Should the government be able to force pro-life organizations to ignore their beliefs about abortion when making employment decisions? An ongoing religious liberty lawsuit out of New York state raises the question.
The case is about a bill signed into law by Democratic New York Gov. Andrew Cuomo in early November that bars nonprofit organizations from hiring and disciplining employees based on their abortion views or even the decision to get an abortion. The issue is that the law contains no exemptions for pro-life organizations whose ideological missions are opposed to abortion. The Alliance Defending Freedom filed the case in federal court last month on behalf of Rochester-based pro-life pregnancy center CompassCare, First Bible Baptist Church, and the National Institute of Family and Life Advocates.
The lawsuit argues that the requirements imposed by the law “compromise the very reason for being of these organizations, which is to promote life, oppose abortion, and teach and live a sexual ethic consistent with biblical principles.”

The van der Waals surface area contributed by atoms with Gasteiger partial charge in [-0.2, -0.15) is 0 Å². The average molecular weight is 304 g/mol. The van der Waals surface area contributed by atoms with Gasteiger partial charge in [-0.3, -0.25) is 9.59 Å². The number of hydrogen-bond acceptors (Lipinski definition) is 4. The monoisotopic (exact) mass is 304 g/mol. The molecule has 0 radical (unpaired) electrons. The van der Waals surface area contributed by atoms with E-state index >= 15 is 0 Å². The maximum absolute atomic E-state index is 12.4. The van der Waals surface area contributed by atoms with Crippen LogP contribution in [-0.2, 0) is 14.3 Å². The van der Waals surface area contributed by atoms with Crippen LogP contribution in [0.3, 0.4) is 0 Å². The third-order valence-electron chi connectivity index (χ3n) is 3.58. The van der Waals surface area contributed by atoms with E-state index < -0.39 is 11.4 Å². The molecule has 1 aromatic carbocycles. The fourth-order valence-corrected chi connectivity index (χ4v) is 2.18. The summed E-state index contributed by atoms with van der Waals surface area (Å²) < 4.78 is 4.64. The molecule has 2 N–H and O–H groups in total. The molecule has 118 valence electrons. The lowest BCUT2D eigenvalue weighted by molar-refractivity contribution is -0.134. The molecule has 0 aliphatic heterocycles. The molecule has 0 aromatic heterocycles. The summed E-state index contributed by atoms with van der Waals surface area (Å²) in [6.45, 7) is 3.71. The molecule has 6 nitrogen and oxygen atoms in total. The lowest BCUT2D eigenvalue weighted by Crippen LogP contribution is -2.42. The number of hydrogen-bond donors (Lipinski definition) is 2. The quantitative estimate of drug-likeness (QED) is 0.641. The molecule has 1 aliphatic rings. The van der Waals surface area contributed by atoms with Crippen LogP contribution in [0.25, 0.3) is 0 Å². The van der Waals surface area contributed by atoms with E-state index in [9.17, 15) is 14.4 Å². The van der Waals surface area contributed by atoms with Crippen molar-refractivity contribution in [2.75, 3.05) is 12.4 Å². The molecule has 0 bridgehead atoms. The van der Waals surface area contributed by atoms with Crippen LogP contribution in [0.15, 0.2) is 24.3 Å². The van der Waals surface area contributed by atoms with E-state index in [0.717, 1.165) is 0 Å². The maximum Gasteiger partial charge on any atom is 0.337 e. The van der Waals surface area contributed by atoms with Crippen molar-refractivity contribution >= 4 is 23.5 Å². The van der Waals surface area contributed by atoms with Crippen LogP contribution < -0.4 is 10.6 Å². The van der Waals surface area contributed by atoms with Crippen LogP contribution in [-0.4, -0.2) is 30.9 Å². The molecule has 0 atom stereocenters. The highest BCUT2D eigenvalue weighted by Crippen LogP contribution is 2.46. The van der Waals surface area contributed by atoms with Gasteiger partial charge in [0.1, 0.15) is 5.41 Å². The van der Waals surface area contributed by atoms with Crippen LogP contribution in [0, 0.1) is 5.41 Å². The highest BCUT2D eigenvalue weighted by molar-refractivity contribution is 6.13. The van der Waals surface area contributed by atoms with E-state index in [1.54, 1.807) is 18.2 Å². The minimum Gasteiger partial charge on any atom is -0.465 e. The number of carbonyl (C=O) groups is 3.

The case bears some some similarity to the Supreme Court’s Hosanna-Tabor Evangelical Lutheran Church and School v. EEOC case, which was decided unanimously. In that case, the court ruled that a Lutheran church was free to choose its ministers without government coercion under a legal concept known as a “ministerial exception.”
ADF senior counsel Kevin Theriot says there is “a lot” of overlap between the 2012 case and the one his organization is involved with.
“There is certainly a concern that this law forces churches and religious organizations like CompassCare to violate their core convictions when it comes to hiring and firing, and that’s an infringement upon religious autonomy, essentially,” Theriot explained in a phone interview with Blaze Media.
Theriot said that, while New York’s law is targeted at pro-life organizations, the implications of the matter should be troubling to everyone.
“Everybody should be concerned when the government dictates how an organization is able to further its mission,” the attorney explained.
“I think most people agree that Governor Cuomo shouldn’t have to hire a Republican speechwriter. You need to be able to associate with people that want to further the mission and to convey the message that you want to convey.”